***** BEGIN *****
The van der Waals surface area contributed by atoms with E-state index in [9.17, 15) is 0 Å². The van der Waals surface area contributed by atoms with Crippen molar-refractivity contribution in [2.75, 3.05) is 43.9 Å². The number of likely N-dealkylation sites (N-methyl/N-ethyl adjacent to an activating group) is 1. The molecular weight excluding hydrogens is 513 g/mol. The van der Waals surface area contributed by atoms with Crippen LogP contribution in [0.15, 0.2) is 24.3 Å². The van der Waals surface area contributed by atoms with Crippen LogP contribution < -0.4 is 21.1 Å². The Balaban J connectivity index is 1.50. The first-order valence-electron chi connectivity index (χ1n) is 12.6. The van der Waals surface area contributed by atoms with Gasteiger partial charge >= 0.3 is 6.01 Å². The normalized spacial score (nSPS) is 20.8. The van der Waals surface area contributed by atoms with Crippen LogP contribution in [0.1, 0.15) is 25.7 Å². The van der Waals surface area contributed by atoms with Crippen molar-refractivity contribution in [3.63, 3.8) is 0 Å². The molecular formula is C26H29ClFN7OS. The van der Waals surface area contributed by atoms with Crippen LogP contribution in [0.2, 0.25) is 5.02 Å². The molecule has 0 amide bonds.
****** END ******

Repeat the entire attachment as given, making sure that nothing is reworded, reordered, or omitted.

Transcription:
The van der Waals surface area contributed by atoms with E-state index in [9.17, 15) is 0 Å². The van der Waals surface area contributed by atoms with Crippen molar-refractivity contribution in [2.75, 3.05) is 43.9 Å². The number of likely N-dealkylation sites (N-methyl/N-ethyl adjacent to an activating group) is 1. The molecular weight excluding hydrogens is 513 g/mol. The van der Waals surface area contributed by atoms with Crippen LogP contribution in [0.15, 0.2) is 24.3 Å². The van der Waals surface area contributed by atoms with Crippen LogP contribution < -0.4 is 21.1 Å². The Balaban J connectivity index is 1.50. The first-order valence-electron chi connectivity index (χ1n) is 12.6. The van der Waals surface area contributed by atoms with Gasteiger partial charge >= 0.3 is 6.01 Å². The normalized spacial score (nSPS) is 20.8. The van der Waals surface area contributed by atoms with Crippen LogP contribution in [0.1, 0.15) is 25.7 Å². The van der Waals surface area contributed by atoms with Crippen molar-refractivity contribution in [3.63, 3.8) is 0 Å². The molecular formula is C26H29ClFN7OS. The van der Waals surface area contributed by atoms with Crippen LogP contribution in [0.2, 0.25) is 5.02 Å². The molecule has 0 amide bonds.